Hoggard was the victim of an extraordinary injury when Yorkshire colleague Tim Bresnan trod on his county teammate's bowling hand during a warm-up before the third day's play of the ongoing four-day match between England 'A' and Pakistan at Canterbury here Saturday.
The 29-year-old Ashes-winning right-arm swing specialist had to have six stitches inserted into his hand and took no part in the third day's play.
Hoggard, an ever-present for 32 consecutive Tests since March 2004 in the West Indies, is now doubtful for Thursday's start at Lord's of a four-Test series.
With the likes of fellow quicks Andrew Flintoff (ankle) and Simon Jones (knee) already ruled out, his injury was the last thing England needed.
Nevertheless, an upbeat Hoggard insisted after returning from hospital: "The hand feels a bit numb but the cuts are superficial and I'm reasonably confident I'll be fit for Thursday.
"I haven't held a cricket ball since as my hand has been heavily strapped. But I've not missed an England Test for a long time and I don't want to start at Lord's."
Despite Hoggard's absence Pakistan were effectively spun out for just 242 in reply to England 'A's imposing 595 for nine.
England 'A' captain Robert Key, a first innings centurion but dismissed before the close second time around for just 17, opted against enforcing the follow-on and at stumps his team were 35 for one, a lead of 388.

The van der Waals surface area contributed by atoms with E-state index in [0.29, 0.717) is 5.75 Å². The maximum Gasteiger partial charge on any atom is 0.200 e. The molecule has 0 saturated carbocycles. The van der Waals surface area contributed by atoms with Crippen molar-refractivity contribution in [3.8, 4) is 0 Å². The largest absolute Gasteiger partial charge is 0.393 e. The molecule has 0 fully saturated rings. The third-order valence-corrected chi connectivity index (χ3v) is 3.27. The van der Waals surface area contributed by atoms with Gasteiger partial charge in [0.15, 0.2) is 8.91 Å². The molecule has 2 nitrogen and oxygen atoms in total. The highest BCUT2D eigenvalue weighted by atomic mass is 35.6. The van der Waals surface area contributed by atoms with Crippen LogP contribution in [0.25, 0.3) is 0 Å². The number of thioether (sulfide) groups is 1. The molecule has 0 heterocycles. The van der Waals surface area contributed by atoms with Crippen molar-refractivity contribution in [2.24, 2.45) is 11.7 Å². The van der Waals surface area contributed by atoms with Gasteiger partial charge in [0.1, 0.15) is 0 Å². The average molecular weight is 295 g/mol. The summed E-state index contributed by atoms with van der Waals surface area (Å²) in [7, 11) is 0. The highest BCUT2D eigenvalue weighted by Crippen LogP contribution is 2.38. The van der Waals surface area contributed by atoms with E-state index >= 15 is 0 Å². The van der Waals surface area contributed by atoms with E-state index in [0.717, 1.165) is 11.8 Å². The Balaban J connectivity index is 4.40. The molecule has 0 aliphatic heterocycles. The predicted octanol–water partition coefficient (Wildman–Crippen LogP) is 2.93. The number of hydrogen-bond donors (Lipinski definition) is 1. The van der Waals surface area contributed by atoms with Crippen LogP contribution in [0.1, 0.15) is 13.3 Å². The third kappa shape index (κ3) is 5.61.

Dalrymple led England 'A's attack with four for 61, including the prize wicket of Pakistan captain Inzamam-ul-Haq for nought, while fellow off-spinner Alex Loudon took three for 28.
Middlesex slow bowler Dalrymple was one of the few shining lights for England during their recent 5-0 One-day series thrashing by Sri Lanka and, while his efforts here may have come too late for him to make a Test debut on his Lord's home ground, he once again did his prospects no harm.
"The NatWest Series helped me out. Bowling to good players of spin on flattish pitches and doing all right has to help your belief," added Dalrymple, whose career has been hampered by two bouts of shoulder surgery in the past three years.
"There is nothing more I can do about selection other than keep performing. It is always nice to do well in these kind of games."
Meanwhile Pakistan coach Bob Woolmer, returning to the ground where he played for Kent during the 1970s and 1980s, was decidely unimpressed by Key's decision to bat on when play resumed Saturday even though England 'A' had already scored 530 for nine.
And the former England batsman said the 173 overs his team had spent in the field during the home team's first innings contributed to some slipshod batting later on the third day.
"It was disappointing in one respect but understandable in another, given that there were a couple of injuries and there is a Test match coming up," Woolmer said.
"England A's tactics of going on and on and on had an effect but hopefully we will be able to counter that tomorrow (Sunday)."
Pakistan fast bowler Mohammad Asif had an injection in his right elbow and will take no further part in this match in a bid to get him fit in time for Lord's, while first-choice gloveman Kamran Akmal again didn't keep wicket as a precaution after bruising his left index finger on Thursday's first morning.